So the initial word out of the Toronto International Film Festival is that Miguel Martí’s Sexykiller did not go over quite as planned. This was, by all accounts, to be this year’s big monster horror classic, but instead apparently trotted out as a deeply edited version.
With a plotline like the one Sexykiller was carrying, it’s hard not to understand why. Macarena Gomez—whose name practically invites dancing jokes from commentators—portrays a medical student who by day is just your normal college girl until the sun goes down. When that happens, her lunatic side shows itself and the med student—Barbara by name—goes forth to crazy up the landscape and kill a whole mess of people.
The third act was reputed to contain zombies.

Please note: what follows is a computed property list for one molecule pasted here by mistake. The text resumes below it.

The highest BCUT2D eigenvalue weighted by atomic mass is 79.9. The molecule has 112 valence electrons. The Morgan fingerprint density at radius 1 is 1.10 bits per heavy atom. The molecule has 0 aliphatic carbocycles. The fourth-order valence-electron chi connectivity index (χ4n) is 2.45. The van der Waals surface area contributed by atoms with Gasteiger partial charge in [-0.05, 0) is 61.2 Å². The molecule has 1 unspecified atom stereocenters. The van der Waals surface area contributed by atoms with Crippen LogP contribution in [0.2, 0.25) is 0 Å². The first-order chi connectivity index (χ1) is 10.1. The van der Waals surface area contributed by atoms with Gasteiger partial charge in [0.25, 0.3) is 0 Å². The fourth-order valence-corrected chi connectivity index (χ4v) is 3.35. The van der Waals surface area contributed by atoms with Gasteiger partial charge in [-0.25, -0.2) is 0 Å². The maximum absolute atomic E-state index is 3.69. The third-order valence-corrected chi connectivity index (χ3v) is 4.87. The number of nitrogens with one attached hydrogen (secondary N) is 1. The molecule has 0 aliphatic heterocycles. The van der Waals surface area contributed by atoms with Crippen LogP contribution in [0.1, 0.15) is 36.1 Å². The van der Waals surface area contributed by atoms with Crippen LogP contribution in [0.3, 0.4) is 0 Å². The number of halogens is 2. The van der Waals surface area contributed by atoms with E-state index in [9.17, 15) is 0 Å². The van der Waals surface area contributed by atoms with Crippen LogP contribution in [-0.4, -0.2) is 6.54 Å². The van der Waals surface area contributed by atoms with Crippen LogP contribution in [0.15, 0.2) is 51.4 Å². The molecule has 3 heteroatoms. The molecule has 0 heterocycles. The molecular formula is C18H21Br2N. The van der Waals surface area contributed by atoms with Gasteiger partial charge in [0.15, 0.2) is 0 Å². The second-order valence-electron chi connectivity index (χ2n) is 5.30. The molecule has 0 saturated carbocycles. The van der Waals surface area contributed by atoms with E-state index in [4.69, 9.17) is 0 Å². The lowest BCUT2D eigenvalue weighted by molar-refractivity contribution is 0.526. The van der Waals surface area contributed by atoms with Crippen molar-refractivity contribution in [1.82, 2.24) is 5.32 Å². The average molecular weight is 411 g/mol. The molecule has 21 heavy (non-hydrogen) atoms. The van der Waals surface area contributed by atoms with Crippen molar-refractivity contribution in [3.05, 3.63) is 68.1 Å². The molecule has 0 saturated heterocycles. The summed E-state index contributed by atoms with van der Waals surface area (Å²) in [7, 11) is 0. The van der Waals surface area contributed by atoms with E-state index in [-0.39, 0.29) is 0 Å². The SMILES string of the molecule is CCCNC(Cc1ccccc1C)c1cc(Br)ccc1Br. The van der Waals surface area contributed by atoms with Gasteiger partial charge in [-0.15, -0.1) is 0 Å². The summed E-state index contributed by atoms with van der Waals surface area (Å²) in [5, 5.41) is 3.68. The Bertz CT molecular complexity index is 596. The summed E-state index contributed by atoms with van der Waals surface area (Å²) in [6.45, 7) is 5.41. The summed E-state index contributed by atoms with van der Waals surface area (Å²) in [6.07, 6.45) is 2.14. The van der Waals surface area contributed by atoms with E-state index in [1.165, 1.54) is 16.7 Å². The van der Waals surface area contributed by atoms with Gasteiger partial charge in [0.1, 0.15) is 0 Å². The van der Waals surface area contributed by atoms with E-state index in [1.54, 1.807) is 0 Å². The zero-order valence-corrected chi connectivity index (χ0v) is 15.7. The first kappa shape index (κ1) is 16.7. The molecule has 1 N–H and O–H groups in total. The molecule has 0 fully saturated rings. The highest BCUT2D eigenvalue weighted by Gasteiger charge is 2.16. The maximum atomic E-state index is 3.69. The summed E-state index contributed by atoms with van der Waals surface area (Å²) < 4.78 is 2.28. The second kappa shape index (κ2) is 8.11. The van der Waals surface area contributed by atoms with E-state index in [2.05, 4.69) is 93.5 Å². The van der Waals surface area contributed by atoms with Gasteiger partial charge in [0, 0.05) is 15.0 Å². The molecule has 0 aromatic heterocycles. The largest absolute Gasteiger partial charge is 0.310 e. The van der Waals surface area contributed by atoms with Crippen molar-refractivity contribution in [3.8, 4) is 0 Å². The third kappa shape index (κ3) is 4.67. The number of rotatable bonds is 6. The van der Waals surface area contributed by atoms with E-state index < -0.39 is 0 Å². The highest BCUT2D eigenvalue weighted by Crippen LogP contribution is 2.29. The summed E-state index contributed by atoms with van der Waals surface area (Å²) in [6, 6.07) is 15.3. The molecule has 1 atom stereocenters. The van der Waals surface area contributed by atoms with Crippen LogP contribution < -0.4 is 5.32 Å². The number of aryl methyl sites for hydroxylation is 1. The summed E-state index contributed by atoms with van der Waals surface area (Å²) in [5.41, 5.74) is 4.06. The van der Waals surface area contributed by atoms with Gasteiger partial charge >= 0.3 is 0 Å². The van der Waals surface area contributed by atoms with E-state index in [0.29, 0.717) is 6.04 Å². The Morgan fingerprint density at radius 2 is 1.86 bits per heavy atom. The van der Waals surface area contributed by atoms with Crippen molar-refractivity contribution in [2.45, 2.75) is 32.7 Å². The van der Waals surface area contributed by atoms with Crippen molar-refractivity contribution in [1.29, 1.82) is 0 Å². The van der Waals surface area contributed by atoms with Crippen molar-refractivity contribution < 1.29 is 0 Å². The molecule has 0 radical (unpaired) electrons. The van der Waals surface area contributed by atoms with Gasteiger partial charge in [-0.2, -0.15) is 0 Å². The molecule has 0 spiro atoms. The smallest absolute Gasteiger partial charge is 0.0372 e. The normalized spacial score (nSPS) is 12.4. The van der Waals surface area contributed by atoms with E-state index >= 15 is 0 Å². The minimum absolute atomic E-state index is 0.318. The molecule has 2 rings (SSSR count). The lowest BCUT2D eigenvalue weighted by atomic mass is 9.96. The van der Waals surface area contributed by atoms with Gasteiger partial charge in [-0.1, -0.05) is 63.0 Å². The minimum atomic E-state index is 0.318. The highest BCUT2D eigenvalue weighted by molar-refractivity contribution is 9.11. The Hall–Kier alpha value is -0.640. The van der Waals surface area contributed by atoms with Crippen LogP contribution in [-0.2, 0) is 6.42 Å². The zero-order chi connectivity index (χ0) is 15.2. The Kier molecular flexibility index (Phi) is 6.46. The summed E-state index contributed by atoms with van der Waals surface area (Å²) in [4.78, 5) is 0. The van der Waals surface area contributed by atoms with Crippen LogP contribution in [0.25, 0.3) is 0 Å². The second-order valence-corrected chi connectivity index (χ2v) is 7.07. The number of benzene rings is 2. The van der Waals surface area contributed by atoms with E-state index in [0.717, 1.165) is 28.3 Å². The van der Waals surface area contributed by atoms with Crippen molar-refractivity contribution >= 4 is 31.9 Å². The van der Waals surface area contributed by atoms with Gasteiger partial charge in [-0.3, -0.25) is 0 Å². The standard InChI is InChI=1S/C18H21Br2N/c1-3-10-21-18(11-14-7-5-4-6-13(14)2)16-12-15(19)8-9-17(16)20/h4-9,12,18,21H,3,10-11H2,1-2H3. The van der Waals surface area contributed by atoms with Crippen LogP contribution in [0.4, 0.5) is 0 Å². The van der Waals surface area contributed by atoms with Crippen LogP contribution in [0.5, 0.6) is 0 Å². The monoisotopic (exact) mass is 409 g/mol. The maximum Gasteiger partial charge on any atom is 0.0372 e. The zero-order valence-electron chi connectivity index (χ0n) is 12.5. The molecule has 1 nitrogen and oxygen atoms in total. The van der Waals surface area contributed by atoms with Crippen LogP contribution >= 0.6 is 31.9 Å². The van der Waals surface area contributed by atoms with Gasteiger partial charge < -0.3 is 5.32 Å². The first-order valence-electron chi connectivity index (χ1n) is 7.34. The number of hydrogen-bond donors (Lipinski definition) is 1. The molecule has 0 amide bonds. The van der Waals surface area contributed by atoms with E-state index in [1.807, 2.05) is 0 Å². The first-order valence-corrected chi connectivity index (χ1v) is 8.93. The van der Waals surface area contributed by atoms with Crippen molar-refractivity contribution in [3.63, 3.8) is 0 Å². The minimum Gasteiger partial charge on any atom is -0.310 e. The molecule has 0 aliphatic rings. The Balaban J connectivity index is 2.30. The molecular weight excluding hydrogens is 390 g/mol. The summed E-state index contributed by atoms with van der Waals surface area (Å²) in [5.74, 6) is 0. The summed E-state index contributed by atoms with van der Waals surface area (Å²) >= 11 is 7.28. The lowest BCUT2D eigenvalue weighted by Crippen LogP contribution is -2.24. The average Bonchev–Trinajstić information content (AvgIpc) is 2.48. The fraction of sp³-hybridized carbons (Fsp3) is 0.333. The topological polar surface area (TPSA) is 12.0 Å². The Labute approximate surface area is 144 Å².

From initial reports, the problem was that the film promised great loads of sex and violence and then largely failed to deliver. A chainsaw introduced at the end is used only to cut a shotgun in half, for example. It’s true: chainsaws in horror flicks should be generally used to make human cole slaw, not to cut wood. And a movie whose plotline revolves around “the insane adventures of a sexy med-student serial killer” probably SHOULD be strong on the sex and violence scale—that’s all it’s got going for it, after all. It’s not out to tell a story or challenge the viewer; it’s just out to be over the top. And if it doesn’t even take a run at the top it’s easy to see how audiences could be dismayed.